But why should I ?
      Dr Morgan is the man to decide whose contributions he accepts.
      I hope you stay with us.

    • Yes, keep Nigel. Get the imposter to change his name. Johan, You do a sterling job of playing the fool. You convinced me of that, so well done!

    • Johan

      Many thanks, I agree 100% – we would be the poorer for it if Nigel stopped contributing.

      I’m hoping the second Nigel will kindly change his ID here, maybe to Nigel-2 or something.

      I’ll also look into what I can do – really, the system shouldn’t accept a second user with the same name.

      Meanwhile, Nigel, do please bear with us.

      More broadly, and with regret, I think I’m going to have to put up some guidelines here.

  14. Tim, interested on your opinion.

    Do you think we will ever reach £1=$1.60 again?

    Could the £ go below £1=$1 if Corbyn or a successor with a similar ideology was elected?

    • David

      Only a personal opinion, of course, but I can’t see anything that would push GBP up that far (or USD down that far).

      Today’s news (widely reported) of a slump in UK business confidence is disturbing, if not surprising. The immediate FX reaction to the election was restrained, in an apparent hope that “Brexit” will be “softened”. But I don’t think that’s really all that much of a foundation for stability.

  15. Tim,

    Just a quick one to say thanks for the recent UK focused articles. Makes you wonder what is going on at Tory HQ. First Cameron permits the EU Referendum – which he then loses. Next May calls a snap election – surrendering her majority. That sought of incompetency has to hurt investor confidence.

    However, I still think that the main event is yet to pass – i.e. when Mother Nature enforces her unique brand of austerity; famine, disease, etc… As an open question is western civilisation the only incidence where the populace has not idolised its source of prosperity, i.e. fossil fuels? I can think of ancient Aztecs worshipping the sun, Native Americans participating in rain dances but I’m yet to see my fellow westerner bow before the altar of oil. Curious…

    Cheers,
    Luke

    • Deforestation on Easter Island that caused population collapse, comes immediately to mind. It has been estimated that the World only has 60 more harvests on average before the soils becomes totally exhausted. So its a race to see what will end first, fossil fuels or soil. In the Central Plaines in the US the race is between water in the Ogallala Aquifer and fossil fuels. A baby born today will have a hell of a time. 😦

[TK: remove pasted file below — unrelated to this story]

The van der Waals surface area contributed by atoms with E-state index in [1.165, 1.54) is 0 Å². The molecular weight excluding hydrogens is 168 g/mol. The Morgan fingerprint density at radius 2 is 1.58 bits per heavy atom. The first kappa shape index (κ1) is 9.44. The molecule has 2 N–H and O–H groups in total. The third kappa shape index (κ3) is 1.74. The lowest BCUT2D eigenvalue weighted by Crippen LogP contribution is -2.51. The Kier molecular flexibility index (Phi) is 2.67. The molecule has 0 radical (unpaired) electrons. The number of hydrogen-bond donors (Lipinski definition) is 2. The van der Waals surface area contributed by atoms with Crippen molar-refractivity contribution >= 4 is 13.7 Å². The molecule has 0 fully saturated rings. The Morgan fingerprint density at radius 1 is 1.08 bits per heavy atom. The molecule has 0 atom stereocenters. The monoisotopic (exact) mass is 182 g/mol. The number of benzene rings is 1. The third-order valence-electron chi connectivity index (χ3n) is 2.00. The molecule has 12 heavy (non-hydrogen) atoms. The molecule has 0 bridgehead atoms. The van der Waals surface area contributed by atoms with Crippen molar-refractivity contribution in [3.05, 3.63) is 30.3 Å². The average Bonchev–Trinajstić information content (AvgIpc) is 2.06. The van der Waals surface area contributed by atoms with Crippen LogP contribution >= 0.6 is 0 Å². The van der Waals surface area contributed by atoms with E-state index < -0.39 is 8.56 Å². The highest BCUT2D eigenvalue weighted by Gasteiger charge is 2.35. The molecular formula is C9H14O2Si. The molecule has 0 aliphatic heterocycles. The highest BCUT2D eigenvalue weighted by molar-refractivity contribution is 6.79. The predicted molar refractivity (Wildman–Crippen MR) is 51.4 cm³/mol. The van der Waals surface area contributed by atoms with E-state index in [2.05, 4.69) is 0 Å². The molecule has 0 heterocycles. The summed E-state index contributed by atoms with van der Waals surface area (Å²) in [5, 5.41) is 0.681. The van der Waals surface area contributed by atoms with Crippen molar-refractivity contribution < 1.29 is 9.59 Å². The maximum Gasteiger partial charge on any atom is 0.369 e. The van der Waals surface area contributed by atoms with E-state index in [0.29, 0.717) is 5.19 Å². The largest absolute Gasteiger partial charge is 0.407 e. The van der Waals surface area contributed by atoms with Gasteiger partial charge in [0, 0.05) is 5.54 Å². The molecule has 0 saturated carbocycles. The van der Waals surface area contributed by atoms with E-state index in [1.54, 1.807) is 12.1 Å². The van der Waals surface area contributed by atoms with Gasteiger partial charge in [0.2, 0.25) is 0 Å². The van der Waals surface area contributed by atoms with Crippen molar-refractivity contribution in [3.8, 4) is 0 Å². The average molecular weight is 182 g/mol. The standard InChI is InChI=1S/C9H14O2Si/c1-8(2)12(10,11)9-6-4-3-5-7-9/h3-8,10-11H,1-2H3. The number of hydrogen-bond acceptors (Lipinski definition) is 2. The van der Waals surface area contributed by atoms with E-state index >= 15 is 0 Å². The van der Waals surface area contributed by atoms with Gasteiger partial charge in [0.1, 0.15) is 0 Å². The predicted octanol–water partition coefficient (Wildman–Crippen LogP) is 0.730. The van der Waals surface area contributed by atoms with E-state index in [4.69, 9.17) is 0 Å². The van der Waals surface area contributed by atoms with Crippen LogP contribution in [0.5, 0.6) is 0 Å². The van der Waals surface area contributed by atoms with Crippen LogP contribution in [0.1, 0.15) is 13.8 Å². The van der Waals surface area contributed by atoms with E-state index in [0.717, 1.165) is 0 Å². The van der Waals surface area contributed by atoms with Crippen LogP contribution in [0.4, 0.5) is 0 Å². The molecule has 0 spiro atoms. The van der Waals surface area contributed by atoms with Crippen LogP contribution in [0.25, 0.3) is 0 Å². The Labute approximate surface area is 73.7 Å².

• Ed,

      Good point, Easter Island makes the list.

      Continuing with a theme (ish); I think the major turn off for me in politics is the lack of debate around the 2 pillars of western civilisation – debt and energy. It’s like all of the established parties consider them as the “words-which-shall-not-be-named”. It’d be like dropping f-bombs on Dimbleby’s Question Time (a UK political programme).

      I think the closest we got was Ed Miliband promising to freeze energy prices, but it wasn’t a serious foray into analysing the problem. He just wanted to show people that he cared…

      Also, while I’m on rant, let’s also add fossil fuels to the list of ‘dirty words’. Perhaps when our civilisation goes “carbon neutral” they’ll understand the folly of it all…

      Cheers.
      Luke

    • Ed,

      Thanks for the info – the book will be added to my reading list. Here’s a snippet from the review which most people just don’t seem able to grasp;

      ******
      “Dr. Hall qualifies that the most efficient energy return is not the only criteria, “In a competitive world, it is important to not only “out energy” one’s competition but to do it fairly rapidly, that is before the resource is captured by another individual or species” (p. 73).

      Thus, the organisms and societies that evolve optimize the rate of energy capture as well. Too slow and the energy is captured by another – too fast, and they waste too much energy to compete. Seeking the ideal balance between rate and efficiency is explained as the concept of Maximum Power.”
      ******

      Prosperous societies (and species) are those which are able to capture and utilise energy products before others.